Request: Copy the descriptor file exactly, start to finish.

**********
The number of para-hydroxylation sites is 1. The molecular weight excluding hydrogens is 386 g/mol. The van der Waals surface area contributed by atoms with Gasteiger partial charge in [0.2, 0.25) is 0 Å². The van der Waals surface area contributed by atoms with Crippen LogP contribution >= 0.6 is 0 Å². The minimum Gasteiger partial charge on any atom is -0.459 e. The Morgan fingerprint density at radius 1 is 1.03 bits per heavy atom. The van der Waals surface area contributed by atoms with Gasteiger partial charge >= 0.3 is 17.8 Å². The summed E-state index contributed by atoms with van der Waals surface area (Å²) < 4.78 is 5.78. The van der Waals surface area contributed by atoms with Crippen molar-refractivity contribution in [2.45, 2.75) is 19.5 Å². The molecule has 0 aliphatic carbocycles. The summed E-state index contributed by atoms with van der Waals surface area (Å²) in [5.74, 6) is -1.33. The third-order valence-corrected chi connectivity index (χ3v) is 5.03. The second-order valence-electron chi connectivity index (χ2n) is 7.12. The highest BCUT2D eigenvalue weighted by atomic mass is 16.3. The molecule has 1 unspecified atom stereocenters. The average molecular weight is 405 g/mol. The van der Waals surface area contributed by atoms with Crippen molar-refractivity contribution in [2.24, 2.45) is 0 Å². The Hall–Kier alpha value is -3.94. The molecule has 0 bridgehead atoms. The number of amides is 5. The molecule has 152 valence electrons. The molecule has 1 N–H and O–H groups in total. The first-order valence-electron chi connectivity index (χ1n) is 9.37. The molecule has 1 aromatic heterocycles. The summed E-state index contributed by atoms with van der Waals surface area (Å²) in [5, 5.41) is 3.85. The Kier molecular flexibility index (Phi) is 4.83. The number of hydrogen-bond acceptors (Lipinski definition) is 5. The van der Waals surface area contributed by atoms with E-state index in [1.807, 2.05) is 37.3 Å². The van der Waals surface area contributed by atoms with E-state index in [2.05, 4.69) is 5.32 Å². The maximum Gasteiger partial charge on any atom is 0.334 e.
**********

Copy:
The number of para-hydroxylation sites is 1. The molecular weight excluding hydrogens is 386 g/mol. The van der Waals surface area contributed by atoms with Gasteiger partial charge in [0.2, 0.25) is 0 Å². The van der Waals surface area contributed by atoms with Crippen LogP contribution >= 0.6 is 0 Å². The minimum Gasteiger partial charge on any atom is -0.459 e. The Morgan fingerprint density at radius 1 is 1.03 bits per heavy atom. The van der Waals surface area contributed by atoms with Gasteiger partial charge >= 0.3 is 17.8 Å². The summed E-state index contributed by atoms with van der Waals surface area (Å²) < 4.78 is 5.78. The van der Waals surface area contributed by atoms with Crippen molar-refractivity contribution in [2.45, 2.75) is 19.5 Å². The molecule has 0 aliphatic carbocycles. The summed E-state index contributed by atoms with van der Waals surface area (Å²) in [5.74, 6) is -1.33. The third-order valence-corrected chi connectivity index (χ3v) is 5.03. The second-order valence-electron chi connectivity index (χ2n) is 7.12. The highest BCUT2D eigenvalue weighted by atomic mass is 16.3. The molecule has 1 unspecified atom stereocenters. The average molecular weight is 405 g/mol. The van der Waals surface area contributed by atoms with Crippen molar-refractivity contribution in [2.24, 2.45) is 0 Å². The Hall–Kier alpha value is -3.94. The molecule has 0 bridgehead atoms. The number of amides is 5. The molecule has 152 valence electrons. The molecule has 1 N–H and O–H groups in total. The first-order valence-electron chi connectivity index (χ1n) is 9.37. The molecule has 1 aromatic heterocycles. The summed E-state index contributed by atoms with van der Waals surface area (Å²) in [5, 5.41) is 3.85. The Kier molecular flexibility index (Phi) is 4.83. The number of hydrogen-bond acceptors (Lipinski definition) is 5. The van der Waals surface area contributed by atoms with E-state index in [1.807, 2.05) is 37.3 Å². The van der Waals surface area contributed by atoms with E-state index in [2.05, 4.69) is 5.32 Å². The maximum Gasteiger partial charge on any atom is 0.334 e.